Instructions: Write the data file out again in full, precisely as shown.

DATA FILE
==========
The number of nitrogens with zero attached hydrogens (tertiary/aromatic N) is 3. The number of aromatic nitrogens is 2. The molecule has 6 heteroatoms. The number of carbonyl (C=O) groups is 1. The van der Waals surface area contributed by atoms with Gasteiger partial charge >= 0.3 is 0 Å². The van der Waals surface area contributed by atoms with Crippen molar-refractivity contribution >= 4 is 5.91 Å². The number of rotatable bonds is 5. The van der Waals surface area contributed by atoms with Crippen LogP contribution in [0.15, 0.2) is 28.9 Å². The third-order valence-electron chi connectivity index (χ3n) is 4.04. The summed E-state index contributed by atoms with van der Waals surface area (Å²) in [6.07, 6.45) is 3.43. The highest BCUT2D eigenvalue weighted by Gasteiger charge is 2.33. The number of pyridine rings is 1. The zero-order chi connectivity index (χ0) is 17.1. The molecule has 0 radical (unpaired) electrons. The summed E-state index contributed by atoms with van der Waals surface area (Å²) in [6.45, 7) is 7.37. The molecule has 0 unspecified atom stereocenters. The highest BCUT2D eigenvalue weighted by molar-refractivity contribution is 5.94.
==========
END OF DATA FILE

The number of nitrogens with zero attached hydrogens (tertiary/aromatic N) is 3. The number of aromatic nitrogens is 2. The molecule has 6 heteroatoms. The number of carbonyl (C=O) groups is 1. The van der Waals surface area contributed by atoms with Gasteiger partial charge >= 0.3 is 0 Å². The van der Waals surface area contributed by atoms with Crippen molar-refractivity contribution >= 4 is 5.91 Å². The number of rotatable bonds is 5. The van der Waals surface area contributed by atoms with Crippen LogP contribution in [0.15, 0.2) is 28.9 Å². The third-order valence-electron chi connectivity index (χ3n) is 4.04. The summed E-state index contributed by atoms with van der Waals surface area (Å²) in [6.07, 6.45) is 3.43. The highest BCUT2D eigenvalue weighted by Gasteiger charge is 2.33. The number of pyridine rings is 1. The zero-order chi connectivity index (χ0) is 17.1. The molecule has 0 radical (unpaired) electrons. The summed E-state index contributed by atoms with van der Waals surface area (Å²) in [6.45, 7) is 7.37. The molecule has 0 unspecified atom stereocenters. The highest BCUT2D eigenvalue weighted by molar-refractivity contribution is 5.94.